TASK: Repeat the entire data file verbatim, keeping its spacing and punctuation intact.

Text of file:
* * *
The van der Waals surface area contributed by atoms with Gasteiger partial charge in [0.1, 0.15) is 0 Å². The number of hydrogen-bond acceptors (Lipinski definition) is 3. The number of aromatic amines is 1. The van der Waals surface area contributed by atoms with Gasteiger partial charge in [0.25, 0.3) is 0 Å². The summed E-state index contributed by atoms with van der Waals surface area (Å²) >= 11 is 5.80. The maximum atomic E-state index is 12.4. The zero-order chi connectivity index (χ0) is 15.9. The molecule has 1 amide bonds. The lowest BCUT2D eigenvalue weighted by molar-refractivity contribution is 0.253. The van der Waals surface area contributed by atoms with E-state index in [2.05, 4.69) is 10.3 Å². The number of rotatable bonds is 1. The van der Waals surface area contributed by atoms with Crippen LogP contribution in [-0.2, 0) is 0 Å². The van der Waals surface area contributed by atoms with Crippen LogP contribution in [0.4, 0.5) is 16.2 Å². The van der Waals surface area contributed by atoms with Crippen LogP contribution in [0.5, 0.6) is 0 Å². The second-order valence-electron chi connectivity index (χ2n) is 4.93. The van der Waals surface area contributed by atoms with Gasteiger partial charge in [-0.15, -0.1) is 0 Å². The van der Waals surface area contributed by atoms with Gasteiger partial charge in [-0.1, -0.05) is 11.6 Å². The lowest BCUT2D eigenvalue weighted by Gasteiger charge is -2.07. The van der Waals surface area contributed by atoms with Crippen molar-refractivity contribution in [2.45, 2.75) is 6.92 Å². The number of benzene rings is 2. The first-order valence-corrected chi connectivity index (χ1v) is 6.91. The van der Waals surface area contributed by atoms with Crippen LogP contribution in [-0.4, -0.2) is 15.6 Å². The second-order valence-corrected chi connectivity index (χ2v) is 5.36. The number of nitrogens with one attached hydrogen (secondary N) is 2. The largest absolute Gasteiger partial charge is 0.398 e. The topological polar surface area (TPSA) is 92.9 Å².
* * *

The van der Waals surface area contributed by atoms with Gasteiger partial charge in [0.1, 0.15) is 0 Å². The number of hydrogen-bond acceptors (Lipinski definition) is 3. The number of aromatic amines is 1. The van der Waals surface area contributed by atoms with Gasteiger partial charge in [0.25, 0.3) is 0 Å². The summed E-state index contributed by atoms with van der Waals surface area (Å²) >= 11 is 5.80. The maximum atomic E-state index is 12.4. The zero-order chi connectivity index (χ0) is 15.9. The molecule has 1 amide bonds. The lowest BCUT2D eigenvalue weighted by molar-refractivity contribution is 0.253. The van der Waals surface area contributed by atoms with E-state index in [2.05, 4.69) is 10.3 Å². The number of rotatable bonds is 1. The van der Waals surface area contributed by atoms with Crippen LogP contribution in [-0.2, 0) is 0 Å². The van der Waals surface area contributed by atoms with Crippen LogP contribution in [0.4, 0.5) is 16.2 Å². The van der Waals surface area contributed by atoms with Crippen LogP contribution in [0.5, 0.6) is 0 Å². The second-order valence-electron chi connectivity index (χ2n) is 4.93. The van der Waals surface area contributed by atoms with Gasteiger partial charge in [-0.15, -0.1) is 0 Å². The van der Waals surface area contributed by atoms with Gasteiger partial charge in [-0.1, -0.05) is 11.6 Å². The lowest BCUT2D eigenvalue weighted by Gasteiger charge is -2.07. The van der Waals surface area contributed by atoms with Crippen molar-refractivity contribution in [2.45, 2.75) is 6.92 Å². The number of benzene rings is 2. The first-order valence-corrected chi connectivity index (χ1v) is 6.91. The van der Waals surface area contributed by atoms with Crippen LogP contribution in [-0.4, -0.2) is 15.6 Å². The second-order valence-corrected chi connectivity index (χ2v) is 5.36. The number of nitrogens with one attached hydrogen (secondary N) is 2. The largest absolute Gasteiger partial charge is 0.398 e. The topological polar surface area (TPSA) is 92.9 Å².